We also review recent conflicting decisions in the lower courts that have resulted from imaginative attempts by lawyers to avoid application of the safe harbor defense. Finally, we discuss another case pending in the Second Circuit that pushes the safe harbor defense to its outer limits. That case asks (a) whether an intermediary is required in a safe harbor case, and (b) whether the defendant must show an adverse effect on financial markets.
Schulte Roth & Zabel Client Alert, April 3, 2014: http://www.srz.com/Seventh_Circuit_Reads_Bankruptcy_Safe_Harbor_Broadly_to_Insulate_Preferential_Settlement_Payment_to_Commodity_Broker/
Authors: Kenneth Ayotte & David Skeel
Since the outset of the recent financial crisis, liquidity problems have been cited as the cause behind the bankruptcies and near bankruptcies of numerous firms, ranging from Bear Stearns and Lehman Brothers in 2008 to Kodak more recently. As Kodak’s lead bankruptcy lawyer explained to the court on the first day of the case: “We’re here for liquidity.” In this Article, we offer the first theoretical analysis of bankruptcy’s crucial role in creating liquidity for firms in financial distress.
The dominant normative theory of bankruptcy (the “Creditors Bargain theory”) argues that bankruptcy should be limited to solving coordination problems caused by multiple creditors. Using simple numerical illustrations, we show that two well-known problems that cause illiquidity–debt overhang and adverse selection– are more severe in the presence of multiple, uncoordinated creditors. Hence, bankruptcy is justified in addressing them.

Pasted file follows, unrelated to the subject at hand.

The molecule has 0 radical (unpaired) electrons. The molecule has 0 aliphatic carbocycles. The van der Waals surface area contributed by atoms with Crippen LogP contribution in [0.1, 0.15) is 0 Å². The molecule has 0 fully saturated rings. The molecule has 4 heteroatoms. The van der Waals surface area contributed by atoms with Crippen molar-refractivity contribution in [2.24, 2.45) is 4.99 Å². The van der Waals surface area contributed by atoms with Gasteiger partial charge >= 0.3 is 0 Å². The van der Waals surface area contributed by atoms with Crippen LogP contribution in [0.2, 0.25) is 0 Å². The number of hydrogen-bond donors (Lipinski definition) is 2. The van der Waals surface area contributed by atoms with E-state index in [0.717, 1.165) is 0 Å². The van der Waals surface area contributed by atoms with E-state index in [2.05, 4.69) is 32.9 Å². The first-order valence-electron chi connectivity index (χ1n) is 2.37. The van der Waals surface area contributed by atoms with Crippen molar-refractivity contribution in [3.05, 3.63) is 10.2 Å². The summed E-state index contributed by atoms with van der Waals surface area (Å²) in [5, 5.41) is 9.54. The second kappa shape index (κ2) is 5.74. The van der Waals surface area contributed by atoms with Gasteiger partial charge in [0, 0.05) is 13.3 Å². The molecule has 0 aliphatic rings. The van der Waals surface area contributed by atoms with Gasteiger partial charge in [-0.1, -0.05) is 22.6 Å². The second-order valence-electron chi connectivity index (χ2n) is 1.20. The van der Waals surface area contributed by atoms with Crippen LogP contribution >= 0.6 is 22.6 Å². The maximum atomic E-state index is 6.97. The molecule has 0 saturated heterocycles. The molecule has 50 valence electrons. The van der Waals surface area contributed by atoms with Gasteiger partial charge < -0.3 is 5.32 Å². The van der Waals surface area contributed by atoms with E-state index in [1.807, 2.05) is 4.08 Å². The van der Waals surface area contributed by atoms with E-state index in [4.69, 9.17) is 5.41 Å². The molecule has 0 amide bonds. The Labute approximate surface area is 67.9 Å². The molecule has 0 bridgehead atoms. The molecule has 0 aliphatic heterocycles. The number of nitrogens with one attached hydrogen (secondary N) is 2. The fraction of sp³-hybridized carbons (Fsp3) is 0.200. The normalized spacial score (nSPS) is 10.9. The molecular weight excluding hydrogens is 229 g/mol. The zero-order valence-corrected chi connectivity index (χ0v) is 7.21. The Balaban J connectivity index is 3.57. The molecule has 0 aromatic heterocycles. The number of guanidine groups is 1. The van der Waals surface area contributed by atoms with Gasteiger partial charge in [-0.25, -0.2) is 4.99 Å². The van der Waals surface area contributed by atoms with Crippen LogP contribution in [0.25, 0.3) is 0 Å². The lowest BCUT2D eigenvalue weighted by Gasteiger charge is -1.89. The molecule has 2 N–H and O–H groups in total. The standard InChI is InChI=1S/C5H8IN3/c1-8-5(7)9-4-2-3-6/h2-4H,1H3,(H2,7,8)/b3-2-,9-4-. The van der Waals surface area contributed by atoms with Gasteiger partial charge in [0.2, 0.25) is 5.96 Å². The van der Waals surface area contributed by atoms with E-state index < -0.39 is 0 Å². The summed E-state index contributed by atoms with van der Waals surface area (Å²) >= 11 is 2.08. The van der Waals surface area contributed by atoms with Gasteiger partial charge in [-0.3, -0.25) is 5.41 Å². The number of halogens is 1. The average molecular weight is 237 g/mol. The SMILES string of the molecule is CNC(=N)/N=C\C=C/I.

We discuss the Bankruptcy Code’s existing liquidity-providing rules, such as the ability to issue new senior claims, and the ability to sell assets free and clear of liens and other claims. In addition to identifying this function in a variety of provisions that have not previously been recognized as related, our theory also explains how the recent trend toward creditor control in Chapter 11 cases can be explained as an attempt to create illiquidity for strategic advantage. Although bankruptcy’s liquidity providing rules are essential, especially in the current environment, they also carry costs, such as the risk of “continuation bias.” To address these costs, we propose qualitative principles for striking the balance between debtor liquidity and respect for nonbankruptcy rights.
University of Chicago Law Review, Vol. 80, Fall 2013. A draft is available on SSRN.